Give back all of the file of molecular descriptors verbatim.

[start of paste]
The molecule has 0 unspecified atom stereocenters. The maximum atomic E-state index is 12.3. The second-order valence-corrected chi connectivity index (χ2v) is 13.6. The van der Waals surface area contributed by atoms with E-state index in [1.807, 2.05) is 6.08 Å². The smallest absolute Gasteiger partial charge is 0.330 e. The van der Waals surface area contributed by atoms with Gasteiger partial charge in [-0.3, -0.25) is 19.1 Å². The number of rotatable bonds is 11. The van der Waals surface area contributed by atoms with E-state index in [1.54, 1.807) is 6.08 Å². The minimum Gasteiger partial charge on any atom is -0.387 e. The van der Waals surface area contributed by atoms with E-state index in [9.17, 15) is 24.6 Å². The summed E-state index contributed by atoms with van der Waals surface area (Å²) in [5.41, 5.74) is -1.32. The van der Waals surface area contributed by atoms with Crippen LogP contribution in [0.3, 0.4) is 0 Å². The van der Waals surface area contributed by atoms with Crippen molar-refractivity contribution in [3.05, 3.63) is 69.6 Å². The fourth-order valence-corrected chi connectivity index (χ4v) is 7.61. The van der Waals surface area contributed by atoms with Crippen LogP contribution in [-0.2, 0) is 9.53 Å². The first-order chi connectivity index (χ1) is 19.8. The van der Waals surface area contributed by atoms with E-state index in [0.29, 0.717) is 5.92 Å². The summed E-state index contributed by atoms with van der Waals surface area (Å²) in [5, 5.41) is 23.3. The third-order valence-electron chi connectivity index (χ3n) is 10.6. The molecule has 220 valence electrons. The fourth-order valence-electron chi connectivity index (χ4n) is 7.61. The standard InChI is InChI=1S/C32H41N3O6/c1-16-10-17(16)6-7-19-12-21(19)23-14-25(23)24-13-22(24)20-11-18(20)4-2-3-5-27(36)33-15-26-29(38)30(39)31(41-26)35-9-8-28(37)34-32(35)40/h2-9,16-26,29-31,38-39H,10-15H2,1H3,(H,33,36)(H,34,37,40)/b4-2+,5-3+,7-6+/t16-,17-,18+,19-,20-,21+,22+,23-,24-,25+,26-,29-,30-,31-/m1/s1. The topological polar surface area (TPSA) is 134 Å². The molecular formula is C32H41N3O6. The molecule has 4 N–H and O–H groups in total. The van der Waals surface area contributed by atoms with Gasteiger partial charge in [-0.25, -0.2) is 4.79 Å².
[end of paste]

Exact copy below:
The molecule has 0 unspecified atom stereocenters. The maximum atomic E-state index is 12.3. The second-order valence-corrected chi connectivity index (χ2v) is 13.6. The van der Waals surface area contributed by atoms with E-state index in [1.807, 2.05) is 6.08 Å². The smallest absolute Gasteiger partial charge is 0.330 e. The van der Waals surface area contributed by atoms with Gasteiger partial charge in [-0.3, -0.25) is 19.1 Å². The number of rotatable bonds is 11. The van der Waals surface area contributed by atoms with E-state index in [1.54, 1.807) is 6.08 Å². The minimum Gasteiger partial charge on any atom is -0.387 e. The van der Waals surface area contributed by atoms with E-state index in [9.17, 15) is 24.6 Å². The summed E-state index contributed by atoms with van der Waals surface area (Å²) in [5.41, 5.74) is -1.32. The van der Waals surface area contributed by atoms with Crippen LogP contribution in [0.3, 0.4) is 0 Å². The van der Waals surface area contributed by atoms with Crippen molar-refractivity contribution in [3.05, 3.63) is 69.6 Å². The fourth-order valence-corrected chi connectivity index (χ4v) is 7.61. The van der Waals surface area contributed by atoms with Crippen LogP contribution in [-0.2, 0) is 9.53 Å². The first-order chi connectivity index (χ1) is 19.8. The van der Waals surface area contributed by atoms with E-state index in [0.29, 0.717) is 5.92 Å². The summed E-state index contributed by atoms with van der Waals surface area (Å²) in [5, 5.41) is 23.3. The third-order valence-electron chi connectivity index (χ3n) is 10.6. The molecule has 220 valence electrons. The fourth-order valence-electron chi connectivity index (χ4n) is 7.61. The standard InChI is InChI=1S/C32H41N3O6/c1-16-10-17(16)6-7-19-12-21(19)23-14-25(23)24-13-22(24)20-11-18(20)4-2-3-5-27(36)33-15-26-29(38)30(39)31(41-26)35-9-8-28(37)34-32(35)40/h2-9,16-26,29-31,38-39H,10-15H2,1H3,(H,33,36)(H,34,37,40)/b4-2+,5-3+,7-6+/t16-,17-,18+,19-,20-,21+,22+,23-,24-,25+,26-,29-,30-,31-/m1/s1. The topological polar surface area (TPSA) is 134 Å². The molecular formula is C32H41N3O6. The molecule has 4 N–H and O–H groups in total. The van der Waals surface area contributed by atoms with Gasteiger partial charge in [-0.25, -0.2) is 4.79 Å².